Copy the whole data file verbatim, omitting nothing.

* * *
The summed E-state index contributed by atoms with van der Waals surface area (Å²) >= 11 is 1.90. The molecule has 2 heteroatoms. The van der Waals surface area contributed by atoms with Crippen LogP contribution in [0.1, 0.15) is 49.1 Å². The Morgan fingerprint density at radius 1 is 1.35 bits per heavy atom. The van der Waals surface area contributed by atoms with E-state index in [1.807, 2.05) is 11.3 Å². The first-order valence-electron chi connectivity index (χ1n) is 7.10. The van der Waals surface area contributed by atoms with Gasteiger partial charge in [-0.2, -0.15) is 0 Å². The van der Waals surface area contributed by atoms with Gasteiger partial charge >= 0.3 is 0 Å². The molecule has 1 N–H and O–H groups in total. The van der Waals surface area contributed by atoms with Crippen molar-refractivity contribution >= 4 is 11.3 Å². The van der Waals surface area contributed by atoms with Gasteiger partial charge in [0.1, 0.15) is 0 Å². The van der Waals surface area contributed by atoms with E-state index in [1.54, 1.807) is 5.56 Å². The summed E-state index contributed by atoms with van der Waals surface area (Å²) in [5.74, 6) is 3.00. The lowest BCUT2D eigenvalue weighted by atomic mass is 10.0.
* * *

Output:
The summed E-state index contributed by atoms with van der Waals surface area (Å²) >= 11 is 1.90. The molecule has 2 heteroatoms. The van der Waals surface area contributed by atoms with Crippen LogP contribution in [0.1, 0.15) is 49.1 Å². The Morgan fingerprint density at radius 1 is 1.35 bits per heavy atom. The van der Waals surface area contributed by atoms with E-state index in [1.807, 2.05) is 11.3 Å². The first-order valence-electron chi connectivity index (χ1n) is 7.10. The van der Waals surface area contributed by atoms with Gasteiger partial charge in [-0.2, -0.15) is 0 Å². The van der Waals surface area contributed by atoms with Gasteiger partial charge >= 0.3 is 0 Å². The molecule has 1 N–H and O–H groups in total. The van der Waals surface area contributed by atoms with Crippen molar-refractivity contribution >= 4 is 11.3 Å². The van der Waals surface area contributed by atoms with Gasteiger partial charge in [0.1, 0.15) is 0 Å². The van der Waals surface area contributed by atoms with E-state index in [1.54, 1.807) is 5.56 Å². The summed E-state index contributed by atoms with van der Waals surface area (Å²) in [5.74, 6) is 3.00. The lowest BCUT2D eigenvalue weighted by atomic mass is 10.0.